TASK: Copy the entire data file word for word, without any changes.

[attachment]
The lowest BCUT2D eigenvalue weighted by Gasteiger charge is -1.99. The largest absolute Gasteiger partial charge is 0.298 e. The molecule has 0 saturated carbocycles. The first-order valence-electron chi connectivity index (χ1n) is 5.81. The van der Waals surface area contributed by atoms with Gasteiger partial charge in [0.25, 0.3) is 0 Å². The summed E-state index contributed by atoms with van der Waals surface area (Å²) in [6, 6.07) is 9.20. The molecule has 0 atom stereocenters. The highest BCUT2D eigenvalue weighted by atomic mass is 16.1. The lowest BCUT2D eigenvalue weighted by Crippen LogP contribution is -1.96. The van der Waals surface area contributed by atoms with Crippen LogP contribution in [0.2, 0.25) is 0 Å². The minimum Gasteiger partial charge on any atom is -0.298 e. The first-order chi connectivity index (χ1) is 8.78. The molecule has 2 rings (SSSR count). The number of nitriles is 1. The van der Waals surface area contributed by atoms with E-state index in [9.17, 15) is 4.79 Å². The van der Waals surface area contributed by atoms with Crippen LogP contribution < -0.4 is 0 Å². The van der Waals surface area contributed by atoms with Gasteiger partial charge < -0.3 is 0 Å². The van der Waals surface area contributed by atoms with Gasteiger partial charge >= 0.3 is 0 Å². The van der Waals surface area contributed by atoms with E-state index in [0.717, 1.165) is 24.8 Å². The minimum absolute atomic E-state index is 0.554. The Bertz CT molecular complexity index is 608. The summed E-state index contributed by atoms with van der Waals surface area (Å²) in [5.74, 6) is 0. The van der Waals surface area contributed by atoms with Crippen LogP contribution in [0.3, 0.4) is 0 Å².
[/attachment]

The lowest BCUT2D eigenvalue weighted by Gasteiger charge is -1.99. The largest absolute Gasteiger partial charge is 0.298 e. The molecule has 0 saturated carbocycles. The first-order valence-electron chi connectivity index (χ1n) is 5.81. The van der Waals surface area contributed by atoms with Gasteiger partial charge in [0.25, 0.3) is 0 Å². The summed E-state index contributed by atoms with van der Waals surface area (Å²) in [6, 6.07) is 9.20. The molecule has 0 atom stereocenters. The highest BCUT2D eigenvalue weighted by atomic mass is 16.1. The lowest BCUT2D eigenvalue weighted by Crippen LogP contribution is -1.96. The van der Waals surface area contributed by atoms with Crippen LogP contribution in [0.2, 0.25) is 0 Å². The minimum Gasteiger partial charge on any atom is -0.298 e. The first-order chi connectivity index (χ1) is 8.78. The molecule has 2 rings (SSSR count). The number of nitriles is 1. The van der Waals surface area contributed by atoms with E-state index in [9.17, 15) is 4.79 Å². The van der Waals surface area contributed by atoms with Crippen LogP contribution < -0.4 is 0 Å². The van der Waals surface area contributed by atoms with Gasteiger partial charge < -0.3 is 0 Å². The van der Waals surface area contributed by atoms with Gasteiger partial charge >= 0.3 is 0 Å². The van der Waals surface area contributed by atoms with E-state index in [0.717, 1.165) is 24.8 Å². The minimum absolute atomic E-state index is 0.554. The Bertz CT molecular complexity index is 608. The summed E-state index contributed by atoms with van der Waals surface area (Å²) in [5.74, 6) is 0. The van der Waals surface area contributed by atoms with Crippen LogP contribution in [0.3, 0.4) is 0 Å².